Requirements for Obtaining Your Private Pilot Certificate
- You must be at least 17 years of age when you finish your training and
take your FAA practical (flight) test.
- You must be able to read, speak, write, and converse fluently in English.
- You must obtain a student pilot certificate (see the sample below) and at
least a third-class FAA medical certificate.
- You must be at least 16 years of age to receive a student pilot
- You must undergo a routine medical examination that may only be
administered by a FAA-designated doctor, which are called aviation
medical examiners (AMEs).
- A third-class medical certificate is valid for 3 years if the date
of the examination was before your 40th birthday, or 2 years if the
date of the examination was on or after your 40th birthday. The
medical certificate expires on the last day of the month issued
(when another medical examination is required).
- Your certificated flight instructor (CFI) (find a CFI in your area) or
fixed base operator (FBO) will be able to recommend an AME.
- An FBO is an airport business that gives flight lessons, sells
aviation fuel, repairs airplanes, etc.
- Even if you have a physical handicap, medical certificates can be
issued in many cases. Operating limitations may be imposed depending
upon the nature of the disability.
- You must pass the private pilot knowledge test with a score of 70% or
better. All FAA tests are administered at FAA-designated computer testing
centers (AvTest, CATS, or LaserGrade).
- The private pilot knowledge test consists of 60 multiple-choice
questions selected from the 738 airplane-related questions in the FAA's
test bank. The questions test the following topics:
- Airplanes and Aerodynamics
- Airplane Instruments, Engines, and Systems
- Airports, Air Traffic Control, and Airspace
- Federal Aviation Regulations (FARs)
- Airplane Performance and Weight and Balance
- Aeromedical Factors
- Aviation Weather
- Aviation Weather Services
- Navigation: Charts, Publications, and Flight Computers
- Navigation Systems
- Cross-Country Flight Planning
- The FAA pilot knowledge test is a learning opportunity. Rather than
memorizing the answers to 738 questions, studying a book or software
assures you of a high passing score on the test and the acquisition of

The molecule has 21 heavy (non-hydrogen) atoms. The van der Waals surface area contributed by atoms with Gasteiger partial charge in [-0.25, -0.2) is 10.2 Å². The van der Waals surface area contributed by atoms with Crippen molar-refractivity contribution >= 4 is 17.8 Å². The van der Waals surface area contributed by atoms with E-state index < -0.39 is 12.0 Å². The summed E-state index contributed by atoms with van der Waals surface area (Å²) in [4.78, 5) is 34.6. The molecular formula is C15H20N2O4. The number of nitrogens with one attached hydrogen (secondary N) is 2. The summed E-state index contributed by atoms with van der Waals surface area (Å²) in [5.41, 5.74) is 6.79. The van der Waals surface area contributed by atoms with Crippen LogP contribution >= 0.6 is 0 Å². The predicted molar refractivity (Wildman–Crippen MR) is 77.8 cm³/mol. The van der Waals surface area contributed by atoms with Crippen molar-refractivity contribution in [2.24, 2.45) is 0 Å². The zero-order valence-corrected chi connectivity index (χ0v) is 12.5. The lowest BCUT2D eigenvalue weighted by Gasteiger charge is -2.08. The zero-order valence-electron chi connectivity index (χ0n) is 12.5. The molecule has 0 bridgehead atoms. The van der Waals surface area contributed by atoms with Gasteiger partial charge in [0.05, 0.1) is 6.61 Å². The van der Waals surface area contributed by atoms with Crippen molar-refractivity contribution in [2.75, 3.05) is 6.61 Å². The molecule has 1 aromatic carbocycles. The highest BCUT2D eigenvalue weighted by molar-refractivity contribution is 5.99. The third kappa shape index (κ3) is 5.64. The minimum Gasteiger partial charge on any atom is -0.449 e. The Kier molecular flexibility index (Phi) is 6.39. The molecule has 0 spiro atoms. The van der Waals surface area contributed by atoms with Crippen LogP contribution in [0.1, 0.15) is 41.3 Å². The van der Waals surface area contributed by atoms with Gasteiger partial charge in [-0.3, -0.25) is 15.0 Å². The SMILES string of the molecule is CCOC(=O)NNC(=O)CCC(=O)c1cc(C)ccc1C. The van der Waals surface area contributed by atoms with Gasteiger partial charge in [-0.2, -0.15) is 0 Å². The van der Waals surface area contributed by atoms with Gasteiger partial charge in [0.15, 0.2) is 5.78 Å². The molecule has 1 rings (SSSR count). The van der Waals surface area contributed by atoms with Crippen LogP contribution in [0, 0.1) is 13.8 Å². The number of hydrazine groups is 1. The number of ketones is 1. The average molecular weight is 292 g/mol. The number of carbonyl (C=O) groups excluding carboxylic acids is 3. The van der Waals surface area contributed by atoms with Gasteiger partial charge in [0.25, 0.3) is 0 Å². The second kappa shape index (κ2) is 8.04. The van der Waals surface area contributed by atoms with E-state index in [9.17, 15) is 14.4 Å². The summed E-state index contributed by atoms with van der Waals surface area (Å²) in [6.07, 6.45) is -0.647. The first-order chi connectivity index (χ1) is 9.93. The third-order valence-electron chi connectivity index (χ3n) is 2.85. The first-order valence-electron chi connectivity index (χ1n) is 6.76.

useful knowledge to make you a better, safer pilot.
- You must undertake flight training. Many of the lessons will require
more than one flight to make you comfortable and proficient. The
lessons/topics are shown below.
||Introduction to Flight
||Four Fundamentals of Flight
||Short-Field and Soft-Field Takeoffs and Landings
||Basic Instrument Maneuvers
||Slow Flight and Stalls
||Solo Maneuvers Review
||Steep Turns and Ground Reference Maneuvers
||Night Flight -- Local
||Go-Around and Forward Slip to a Landing
||Solo Cross-Country (Part 61)
||Solo Cross-Country (Part 61)
||Stage One Check
||Stage Two Check
- Under Part 61 of the Federal Aviation Regulations (FARs), you must
receive a total of 40 hr. of flight time, including a minimum of
- 20 hr. of flight training from a certificated flight instructor,
including at least
- 3 hr. of cross-country, i.e., to other airports
- 3 hr. at night, including
- One night cross-country flight of over 100 nautical miles
(NM) total distance
- 10 night takeoffs and 10 landings to a full stop at an
- 3 hr. of maneuvering an airplane solely by reference to
- 3 hr. in airplanes in preparation for the private pilot
practical test within 60 days prior to that test
- 10 hr. of solo flight time in an airplane, including at least
- 5 hr. of solo cross-country time
- One solo cross-country flight of at least 150 NM total
distance, with full-stop landings at a minimum of three points
and with one segment of the flight consisting of a straight-line
distance of at least 50 NM between the takeoff and landing
- Three solo takeoffs and landings to a full stop at an airport
with an operating control tower
- As an alternative to Part 61 training, you may enroll in an
FAA-certificated pilot school that has an approved private pilot
certification course (airplane).
- These schools are known as Part 141 schools because they are
authorized by Part 141 of the Federal Aviation Regulations.
- All other regulations concerning certification of pilots are found
in Part 61.
- The Part 141 course must consist of at least 35 hr. of ground training
and 35 hr. of flight training.
- The syllabus used by a Part 141 school must be approved by the
- If you are only interested in obtaining a private pilot certificate,
there is little difference, except that a Part 61 course has more
flexibility to adjust to your individual needs.
- You must successfully complete a practical (flight) test, which will be
given as a final exam by an FAA-designated pilot examiner.
- FAA-designated pilot examiners are proficient, experienced flight
instructors/pilots who are authorized by the FAA to conduct practical
tests. They charge a fee.
- The FAA has issued private pilot practical test standards (PTS). Each
of the 50 tasks/maneuvers is required to be covered/tested on each
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